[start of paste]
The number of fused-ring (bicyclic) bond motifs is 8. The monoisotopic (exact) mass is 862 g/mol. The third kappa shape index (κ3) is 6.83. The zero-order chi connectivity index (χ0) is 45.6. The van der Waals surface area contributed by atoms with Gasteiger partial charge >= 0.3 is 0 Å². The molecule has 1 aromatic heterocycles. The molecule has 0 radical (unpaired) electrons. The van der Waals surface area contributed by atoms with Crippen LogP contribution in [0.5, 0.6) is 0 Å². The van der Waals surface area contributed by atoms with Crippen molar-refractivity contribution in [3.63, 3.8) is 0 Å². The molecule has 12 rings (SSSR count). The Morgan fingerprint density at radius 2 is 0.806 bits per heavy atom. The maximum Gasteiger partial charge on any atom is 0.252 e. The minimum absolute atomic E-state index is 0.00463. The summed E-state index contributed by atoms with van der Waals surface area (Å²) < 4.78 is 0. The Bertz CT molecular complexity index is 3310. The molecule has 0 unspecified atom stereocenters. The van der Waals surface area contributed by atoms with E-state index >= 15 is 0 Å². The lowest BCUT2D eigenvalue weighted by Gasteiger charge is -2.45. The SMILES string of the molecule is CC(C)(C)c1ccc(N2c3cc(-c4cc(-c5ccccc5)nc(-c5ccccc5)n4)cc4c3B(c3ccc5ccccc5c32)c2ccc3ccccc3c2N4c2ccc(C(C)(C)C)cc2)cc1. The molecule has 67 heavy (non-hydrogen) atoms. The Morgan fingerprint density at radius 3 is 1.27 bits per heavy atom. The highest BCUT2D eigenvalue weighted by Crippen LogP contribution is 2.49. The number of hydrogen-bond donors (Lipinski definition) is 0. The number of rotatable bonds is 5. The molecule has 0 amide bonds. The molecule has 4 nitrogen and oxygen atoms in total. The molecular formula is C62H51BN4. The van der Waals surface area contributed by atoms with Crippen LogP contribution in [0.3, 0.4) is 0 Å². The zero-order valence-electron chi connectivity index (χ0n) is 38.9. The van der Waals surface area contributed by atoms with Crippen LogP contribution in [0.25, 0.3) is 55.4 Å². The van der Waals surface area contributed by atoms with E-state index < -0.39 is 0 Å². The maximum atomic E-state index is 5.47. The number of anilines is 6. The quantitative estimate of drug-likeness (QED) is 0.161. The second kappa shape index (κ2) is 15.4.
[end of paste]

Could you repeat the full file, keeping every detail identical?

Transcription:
The number of fused-ring (bicyclic) bond motifs is 8. The monoisotopic (exact) mass is 862 g/mol. The third kappa shape index (κ3) is 6.83. The zero-order chi connectivity index (χ0) is 45.6. The van der Waals surface area contributed by atoms with Gasteiger partial charge >= 0.3 is 0 Å². The molecule has 1 aromatic heterocycles. The molecule has 0 radical (unpaired) electrons. The van der Waals surface area contributed by atoms with Crippen LogP contribution in [0.5, 0.6) is 0 Å². The van der Waals surface area contributed by atoms with Crippen molar-refractivity contribution in [3.63, 3.8) is 0 Å². The molecule has 12 rings (SSSR count). The Morgan fingerprint density at radius 2 is 0.806 bits per heavy atom. The maximum Gasteiger partial charge on any atom is 0.252 e. The minimum absolute atomic E-state index is 0.00463. The summed E-state index contributed by atoms with van der Waals surface area (Å²) < 4.78 is 0. The Bertz CT molecular complexity index is 3310. The molecule has 0 unspecified atom stereocenters. The van der Waals surface area contributed by atoms with E-state index >= 15 is 0 Å². The lowest BCUT2D eigenvalue weighted by Gasteiger charge is -2.45. The SMILES string of the molecule is CC(C)(C)c1ccc(N2c3cc(-c4cc(-c5ccccc5)nc(-c5ccccc5)n4)cc4c3B(c3ccc5ccccc5c32)c2ccc3ccccc3c2N4c2ccc(C(C)(C)C)cc2)cc1. The molecule has 67 heavy (non-hydrogen) atoms. The Morgan fingerprint density at radius 3 is 1.27 bits per heavy atom. The highest BCUT2D eigenvalue weighted by Crippen LogP contribution is 2.49. The number of hydrogen-bond donors (Lipinski definition) is 0. The number of rotatable bonds is 5. The molecule has 0 amide bonds. The molecule has 4 nitrogen and oxygen atoms in total. The molecular formula is C62H51BN4. The van der Waals surface area contributed by atoms with Crippen LogP contribution in [0.3, 0.4) is 0 Å². The zero-order valence-electron chi connectivity index (χ0n) is 38.9. The van der Waals surface area contributed by atoms with Crippen LogP contribution in [0.25, 0.3) is 55.4 Å². The van der Waals surface area contributed by atoms with E-state index < -0.39 is 0 Å². The maximum atomic E-state index is 5.47. The number of anilines is 6. The quantitative estimate of drug-likeness (QED) is 0.161. The second kappa shape index (κ2) is 15.4.